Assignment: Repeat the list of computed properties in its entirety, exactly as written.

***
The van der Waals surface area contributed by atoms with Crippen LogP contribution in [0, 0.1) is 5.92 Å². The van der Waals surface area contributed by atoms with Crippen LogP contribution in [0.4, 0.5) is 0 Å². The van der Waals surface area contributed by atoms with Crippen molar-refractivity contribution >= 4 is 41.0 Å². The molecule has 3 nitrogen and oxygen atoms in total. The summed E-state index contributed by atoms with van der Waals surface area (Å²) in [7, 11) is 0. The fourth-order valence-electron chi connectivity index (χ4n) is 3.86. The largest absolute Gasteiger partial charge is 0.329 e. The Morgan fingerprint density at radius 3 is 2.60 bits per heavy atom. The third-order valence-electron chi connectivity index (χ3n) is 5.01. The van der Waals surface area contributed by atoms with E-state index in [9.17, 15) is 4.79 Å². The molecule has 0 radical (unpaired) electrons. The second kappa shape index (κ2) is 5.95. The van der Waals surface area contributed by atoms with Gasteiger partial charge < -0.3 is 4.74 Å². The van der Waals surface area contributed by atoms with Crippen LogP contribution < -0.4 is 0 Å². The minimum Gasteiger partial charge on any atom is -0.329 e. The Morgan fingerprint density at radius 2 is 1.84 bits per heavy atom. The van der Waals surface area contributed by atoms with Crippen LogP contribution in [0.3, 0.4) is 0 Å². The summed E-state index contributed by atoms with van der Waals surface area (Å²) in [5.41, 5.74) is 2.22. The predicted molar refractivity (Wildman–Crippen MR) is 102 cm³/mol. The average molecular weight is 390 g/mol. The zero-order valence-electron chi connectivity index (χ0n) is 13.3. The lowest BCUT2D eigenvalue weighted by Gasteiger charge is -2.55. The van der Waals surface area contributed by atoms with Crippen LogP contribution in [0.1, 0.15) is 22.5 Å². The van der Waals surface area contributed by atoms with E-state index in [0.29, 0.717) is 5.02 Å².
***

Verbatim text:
The van der Waals surface area contributed by atoms with Crippen LogP contribution in [0, 0.1) is 5.92 Å². The van der Waals surface area contributed by atoms with Crippen LogP contribution in [0.4, 0.5) is 0 Å². The van der Waals surface area contributed by atoms with Crippen molar-refractivity contribution >= 4 is 41.0 Å². The molecule has 3 nitrogen and oxygen atoms in total. The summed E-state index contributed by atoms with van der Waals surface area (Å²) in [7, 11) is 0. The fourth-order valence-electron chi connectivity index (χ4n) is 3.86. The largest absolute Gasteiger partial charge is 0.329 e. The Morgan fingerprint density at radius 3 is 2.60 bits per heavy atom. The third-order valence-electron chi connectivity index (χ3n) is 5.01. The van der Waals surface area contributed by atoms with E-state index in [9.17, 15) is 4.79 Å². The molecule has 0 radical (unpaired) electrons. The second kappa shape index (κ2) is 5.95. The van der Waals surface area contributed by atoms with Gasteiger partial charge < -0.3 is 4.74 Å². The van der Waals surface area contributed by atoms with Crippen LogP contribution < -0.4 is 0 Å². The minimum Gasteiger partial charge on any atom is -0.329 e. The Morgan fingerprint density at radius 2 is 1.84 bits per heavy atom. The van der Waals surface area contributed by atoms with Crippen LogP contribution in [0.3, 0.4) is 0 Å². The summed E-state index contributed by atoms with van der Waals surface area (Å²) in [5.41, 5.74) is 2.22. The predicted molar refractivity (Wildman–Crippen MR) is 102 cm³/mol. The average molecular weight is 390 g/mol. The zero-order valence-electron chi connectivity index (χ0n) is 13.3. The lowest BCUT2D eigenvalue weighted by Gasteiger charge is -2.55. The van der Waals surface area contributed by atoms with Crippen LogP contribution in [0.1, 0.15) is 22.5 Å². The van der Waals surface area contributed by atoms with E-state index in [0.29, 0.717) is 5.02 Å².